Re: DECAL: Examples #1: Phonetic inventory examples & motivations
|From:||Herman Miller <hmiller@...>|
|Date:||Saturday, January 15, 2005, 2:58|
Sai Emrys wrote:
> I may use these during class (which will be recorded), or to print in
> lecture notes, online examples, quizzes, problem sets, or the reader.
> I will, of course, give credit for anything I use - please include the
> name and URL / email you'd like to be credited by (I'll use whatever
> your sig lists, as a default).
I suppose I should answer these questions for Tirelat (2004 version),
since this is probably the most developed and stable of my languages
that I still occasionally spend time with.
Herman Miller / Tirelat / http://www.io.com/~hmiller/lang/Tirelat/
> First off: phonetic / phonemic inventory.
> Q1: What is your *phonemic* inventory? I.e., what are all of the
> discriminated phonemes in your conlang(s). (IPA / CXS / X-SAMPA)
Stops: p b t d k g (as in IPA)
Affricates: ċ (c with dot above), pronounced [ʦ], CXS [ts)],
ż (z with dot above), pronounced [ʣ], CXS [dz)].
Nasals: m n ñ (ñ is pronounced as IPA [ŋ] / CXS [N])
Voiced alveolar tap r: IPA [ɾ], CXS 
Voiceless alveolar trill ŕ (r with acute accent): IPA [r̥], CXS [r_0]
Fricatives: f s z š ž (s and z with wedge) x ġ (g with dot above)
š as IPA [ʂ], CXS [s`]
ž as IPA [ʐ], CXS [z`]
ġ as IPA [ɣ], CXS [G]
Voiced lateral approximant l (as in IPA)
Voiceless lateral fricative ł: IPA [ɬ], CXS [K].
Approximants: v ŭ ĭ (u and i with breve)
v as IPA [ʋ], CXS [v\]
ŭ as IPA/CXS [w]
ĭ as IPA/CXS [j]
Vowels: i e a y ə u o (ə = schwa), both short and long versions of each.
y is pronounced as IPA [ɨ], CXS [i\]
See http://www.io.com/~hmiller/lang/Tirelat/script.html for more
specific information (including an illustration of how these sounds are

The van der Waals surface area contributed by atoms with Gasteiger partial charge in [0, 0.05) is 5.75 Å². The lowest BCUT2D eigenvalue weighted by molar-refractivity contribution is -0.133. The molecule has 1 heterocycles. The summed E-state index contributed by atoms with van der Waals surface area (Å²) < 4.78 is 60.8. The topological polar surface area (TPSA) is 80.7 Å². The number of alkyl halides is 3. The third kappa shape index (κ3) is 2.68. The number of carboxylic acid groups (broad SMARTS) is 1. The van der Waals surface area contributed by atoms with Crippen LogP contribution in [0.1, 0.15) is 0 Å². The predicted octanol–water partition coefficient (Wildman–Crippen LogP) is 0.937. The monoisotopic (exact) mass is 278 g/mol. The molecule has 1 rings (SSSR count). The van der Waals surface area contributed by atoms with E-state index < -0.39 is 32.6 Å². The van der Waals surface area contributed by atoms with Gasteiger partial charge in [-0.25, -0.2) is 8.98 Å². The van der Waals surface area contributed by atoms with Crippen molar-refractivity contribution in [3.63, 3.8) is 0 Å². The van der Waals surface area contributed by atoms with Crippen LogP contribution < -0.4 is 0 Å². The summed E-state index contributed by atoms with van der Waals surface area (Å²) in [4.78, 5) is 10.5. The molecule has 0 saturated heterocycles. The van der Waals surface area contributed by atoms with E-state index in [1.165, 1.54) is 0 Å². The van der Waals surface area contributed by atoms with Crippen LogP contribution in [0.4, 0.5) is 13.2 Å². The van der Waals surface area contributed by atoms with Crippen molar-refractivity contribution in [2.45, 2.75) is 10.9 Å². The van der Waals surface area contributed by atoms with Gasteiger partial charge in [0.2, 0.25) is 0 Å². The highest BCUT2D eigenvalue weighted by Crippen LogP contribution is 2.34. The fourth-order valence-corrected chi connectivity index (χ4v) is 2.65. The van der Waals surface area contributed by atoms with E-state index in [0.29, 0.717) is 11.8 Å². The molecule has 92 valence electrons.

written in Vlika script).
> Q2: What are the allophones? I.e., for each phoneme, what are the
> "normal" variants that don't change meaning?
Here are some examples from the web page:
Voiceless fricatives are pronounced as voiced when adjacent to voiced stops.
kĭełbu [ˈcjɛɮbu], CXS: ['cjEK\bu]
Before /i/ and /j/ (and finally after /i/), affricates and velar
consonants are somewhat palatalized.
ċima [ˈʨima], CXS: ['ts\)ima]
pxaażi [ˈpxaːdʑi], CXS: ['pxa:dz\)i]
Before /u/, labiodental sounds are pronounced as bilabial.
kaĭfu [ˈkaːjɸu], CXS: ['ka:jp\u]
suuvu [ˈsuːwu], CXS: ['su:wu]
> Q2b: If you have any, what are the connotations / implications of the
> different allophones? E.g., do you use them for different dialects,
> registers, "accents", etc.?
Not particularly; these are just predictable phonetic variations.
> Q3: How do your choices for the above reflect the goals of your
> language? E.g., if it's an auxlang [here!?], it's probably motivated
> by having common, strongly "universal" common-use phonetics to
> maximize learnability. So, for whatever your goals are for the
> conlang, how do they apply to the choices you made for phonetics /
Tirelat has had a complex history, and the goals have changed since the
original concept. The phonology has also undergone a huge series of
changes. Some of the sounds, such as the voiceless trill (and even more
unusual sounds in older versions of the language) are included simply
for their rarity; others (like the lateral fricative) because I like the